Mars has excellent ingredients for dust devils.
While taking images of its new surroundings on the arid Martian surface, the Perseverance rover recently spotted a whirl of dust spinning by in the distance. Seen below, the dust devil appears beyond the rover’s arm:
Mars is an exceptionally dry, windswept desert planet today, so it’s ideal grounds for short-lived dust devils to form. Sometimes, long-lived great duststorms sweep the planet, too, shrouding vast swathes of Mars in reddish Martian dust.
See Also: The Martian sounds recorded by the Perseverance rover, so far
Yet Mars wasn’t always a bone-dry, dusty world. Planetary scientists at NASA think Mars once supported bounties of water — and perhaps life therein. As the space agency noted:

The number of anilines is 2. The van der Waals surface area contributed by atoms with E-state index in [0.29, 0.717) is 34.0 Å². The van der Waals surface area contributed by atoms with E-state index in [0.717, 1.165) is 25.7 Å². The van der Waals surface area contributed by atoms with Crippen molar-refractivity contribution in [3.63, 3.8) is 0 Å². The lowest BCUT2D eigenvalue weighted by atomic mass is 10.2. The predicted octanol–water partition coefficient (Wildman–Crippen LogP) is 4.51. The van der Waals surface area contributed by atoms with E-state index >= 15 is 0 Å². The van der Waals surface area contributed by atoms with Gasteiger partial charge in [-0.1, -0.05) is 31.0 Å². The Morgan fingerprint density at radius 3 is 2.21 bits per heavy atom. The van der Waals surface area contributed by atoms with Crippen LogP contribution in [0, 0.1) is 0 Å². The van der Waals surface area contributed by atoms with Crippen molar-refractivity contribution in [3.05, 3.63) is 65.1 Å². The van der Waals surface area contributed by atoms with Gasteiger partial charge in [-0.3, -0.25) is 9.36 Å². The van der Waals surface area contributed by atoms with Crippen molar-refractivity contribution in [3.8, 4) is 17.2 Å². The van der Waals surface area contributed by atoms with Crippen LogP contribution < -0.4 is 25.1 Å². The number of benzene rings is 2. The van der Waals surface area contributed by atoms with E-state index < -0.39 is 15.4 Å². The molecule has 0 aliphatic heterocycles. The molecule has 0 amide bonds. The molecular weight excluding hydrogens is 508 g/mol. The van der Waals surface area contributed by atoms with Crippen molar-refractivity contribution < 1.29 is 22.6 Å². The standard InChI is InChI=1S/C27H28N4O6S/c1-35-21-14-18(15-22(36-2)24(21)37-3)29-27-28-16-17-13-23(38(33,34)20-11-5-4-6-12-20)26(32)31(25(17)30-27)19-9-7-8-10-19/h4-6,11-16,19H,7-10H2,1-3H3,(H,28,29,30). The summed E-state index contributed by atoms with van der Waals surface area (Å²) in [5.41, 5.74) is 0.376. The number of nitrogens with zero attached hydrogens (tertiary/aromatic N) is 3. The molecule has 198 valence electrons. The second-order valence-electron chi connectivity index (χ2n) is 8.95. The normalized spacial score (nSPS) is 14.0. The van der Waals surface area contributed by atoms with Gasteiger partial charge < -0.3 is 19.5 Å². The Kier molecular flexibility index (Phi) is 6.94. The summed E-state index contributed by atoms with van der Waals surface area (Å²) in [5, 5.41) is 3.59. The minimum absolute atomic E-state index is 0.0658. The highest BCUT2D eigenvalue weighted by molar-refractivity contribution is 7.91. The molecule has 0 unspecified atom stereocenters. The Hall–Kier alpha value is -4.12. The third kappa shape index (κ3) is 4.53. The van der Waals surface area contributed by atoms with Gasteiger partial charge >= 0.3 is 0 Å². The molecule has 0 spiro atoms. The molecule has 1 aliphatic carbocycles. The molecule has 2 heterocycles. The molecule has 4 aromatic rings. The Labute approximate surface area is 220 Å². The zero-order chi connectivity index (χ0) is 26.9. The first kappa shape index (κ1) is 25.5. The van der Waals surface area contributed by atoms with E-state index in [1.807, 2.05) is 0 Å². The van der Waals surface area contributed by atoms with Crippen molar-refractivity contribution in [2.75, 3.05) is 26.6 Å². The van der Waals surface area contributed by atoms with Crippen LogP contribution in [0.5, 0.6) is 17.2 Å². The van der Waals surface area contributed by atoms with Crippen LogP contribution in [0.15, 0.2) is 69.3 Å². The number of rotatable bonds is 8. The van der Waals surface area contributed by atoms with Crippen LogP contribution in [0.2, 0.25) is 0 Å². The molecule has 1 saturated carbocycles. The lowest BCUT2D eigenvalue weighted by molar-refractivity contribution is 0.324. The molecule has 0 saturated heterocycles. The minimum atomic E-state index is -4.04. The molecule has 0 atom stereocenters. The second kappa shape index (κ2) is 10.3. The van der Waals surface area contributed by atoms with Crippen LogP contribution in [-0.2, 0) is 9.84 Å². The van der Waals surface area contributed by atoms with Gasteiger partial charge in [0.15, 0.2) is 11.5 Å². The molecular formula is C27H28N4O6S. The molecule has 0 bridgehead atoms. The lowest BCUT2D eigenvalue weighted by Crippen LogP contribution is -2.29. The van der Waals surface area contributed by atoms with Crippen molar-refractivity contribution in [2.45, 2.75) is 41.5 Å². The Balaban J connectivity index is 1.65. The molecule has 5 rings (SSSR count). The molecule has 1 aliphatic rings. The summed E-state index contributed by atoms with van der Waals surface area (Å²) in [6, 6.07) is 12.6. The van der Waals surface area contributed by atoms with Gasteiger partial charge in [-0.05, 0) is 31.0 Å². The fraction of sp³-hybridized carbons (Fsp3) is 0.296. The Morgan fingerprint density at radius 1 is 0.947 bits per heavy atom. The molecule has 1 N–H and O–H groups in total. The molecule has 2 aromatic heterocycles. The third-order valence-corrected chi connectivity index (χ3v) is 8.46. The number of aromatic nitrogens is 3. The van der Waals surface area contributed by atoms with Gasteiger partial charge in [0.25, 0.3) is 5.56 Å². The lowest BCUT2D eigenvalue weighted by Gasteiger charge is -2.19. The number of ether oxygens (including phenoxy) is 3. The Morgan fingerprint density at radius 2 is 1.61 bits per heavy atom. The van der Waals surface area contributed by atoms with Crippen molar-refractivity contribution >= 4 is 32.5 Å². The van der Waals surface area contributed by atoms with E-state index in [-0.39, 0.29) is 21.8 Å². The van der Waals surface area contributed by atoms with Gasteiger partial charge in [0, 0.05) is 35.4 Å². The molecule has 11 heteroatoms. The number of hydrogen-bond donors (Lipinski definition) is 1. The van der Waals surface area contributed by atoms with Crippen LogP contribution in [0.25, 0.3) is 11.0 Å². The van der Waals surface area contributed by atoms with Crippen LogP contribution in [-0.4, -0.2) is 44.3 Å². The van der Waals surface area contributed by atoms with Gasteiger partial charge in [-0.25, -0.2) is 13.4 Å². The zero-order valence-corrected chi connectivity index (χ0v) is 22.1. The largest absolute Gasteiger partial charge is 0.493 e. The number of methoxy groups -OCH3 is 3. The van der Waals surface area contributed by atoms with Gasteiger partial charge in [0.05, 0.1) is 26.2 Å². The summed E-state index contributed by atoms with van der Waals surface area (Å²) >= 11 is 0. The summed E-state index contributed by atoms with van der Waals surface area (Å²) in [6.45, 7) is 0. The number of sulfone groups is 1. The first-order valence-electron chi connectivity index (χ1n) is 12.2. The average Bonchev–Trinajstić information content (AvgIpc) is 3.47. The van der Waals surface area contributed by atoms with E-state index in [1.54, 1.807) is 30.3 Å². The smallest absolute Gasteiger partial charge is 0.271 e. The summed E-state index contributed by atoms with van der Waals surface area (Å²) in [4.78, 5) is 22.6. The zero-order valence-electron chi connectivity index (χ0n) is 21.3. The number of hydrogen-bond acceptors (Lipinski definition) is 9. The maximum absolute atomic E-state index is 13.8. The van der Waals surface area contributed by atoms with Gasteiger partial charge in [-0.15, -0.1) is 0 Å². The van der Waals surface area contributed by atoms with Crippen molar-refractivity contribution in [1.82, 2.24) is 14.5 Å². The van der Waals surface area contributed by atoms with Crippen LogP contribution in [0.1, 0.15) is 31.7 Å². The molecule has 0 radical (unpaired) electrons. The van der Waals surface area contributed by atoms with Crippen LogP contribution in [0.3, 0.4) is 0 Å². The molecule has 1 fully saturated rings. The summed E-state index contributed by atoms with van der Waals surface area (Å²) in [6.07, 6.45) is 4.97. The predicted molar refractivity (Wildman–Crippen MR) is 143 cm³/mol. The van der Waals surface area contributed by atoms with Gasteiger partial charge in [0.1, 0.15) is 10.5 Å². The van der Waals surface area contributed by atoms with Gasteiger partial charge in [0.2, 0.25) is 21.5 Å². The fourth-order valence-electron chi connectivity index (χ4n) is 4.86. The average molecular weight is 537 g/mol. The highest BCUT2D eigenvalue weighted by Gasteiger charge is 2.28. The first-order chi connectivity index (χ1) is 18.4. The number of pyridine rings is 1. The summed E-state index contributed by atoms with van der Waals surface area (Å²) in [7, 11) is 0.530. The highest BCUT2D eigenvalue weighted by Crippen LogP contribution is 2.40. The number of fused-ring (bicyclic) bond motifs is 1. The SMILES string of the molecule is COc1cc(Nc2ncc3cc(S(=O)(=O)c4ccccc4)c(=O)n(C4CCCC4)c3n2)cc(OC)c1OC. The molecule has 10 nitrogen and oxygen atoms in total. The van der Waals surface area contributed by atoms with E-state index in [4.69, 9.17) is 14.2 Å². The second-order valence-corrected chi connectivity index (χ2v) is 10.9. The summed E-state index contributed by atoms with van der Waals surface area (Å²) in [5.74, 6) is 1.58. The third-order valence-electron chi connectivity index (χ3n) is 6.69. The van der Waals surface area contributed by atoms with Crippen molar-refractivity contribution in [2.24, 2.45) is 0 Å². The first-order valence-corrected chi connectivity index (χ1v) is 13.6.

NASA scientists estimate that Mars used to have at least 5 million cubic miles of water. That’s more than the volume of water found within Earth’s Arctic Ocean. If that much water were present on Mars today, it would cover 19 percent of the surface and reach a maximum depth of a mile.
The Perseverance rover, seeking evidence that microbial life could have once survived (or thrived?) on Mars, has started exploring the Jezero Crater, a place NASA says was likely once “flooded with water.”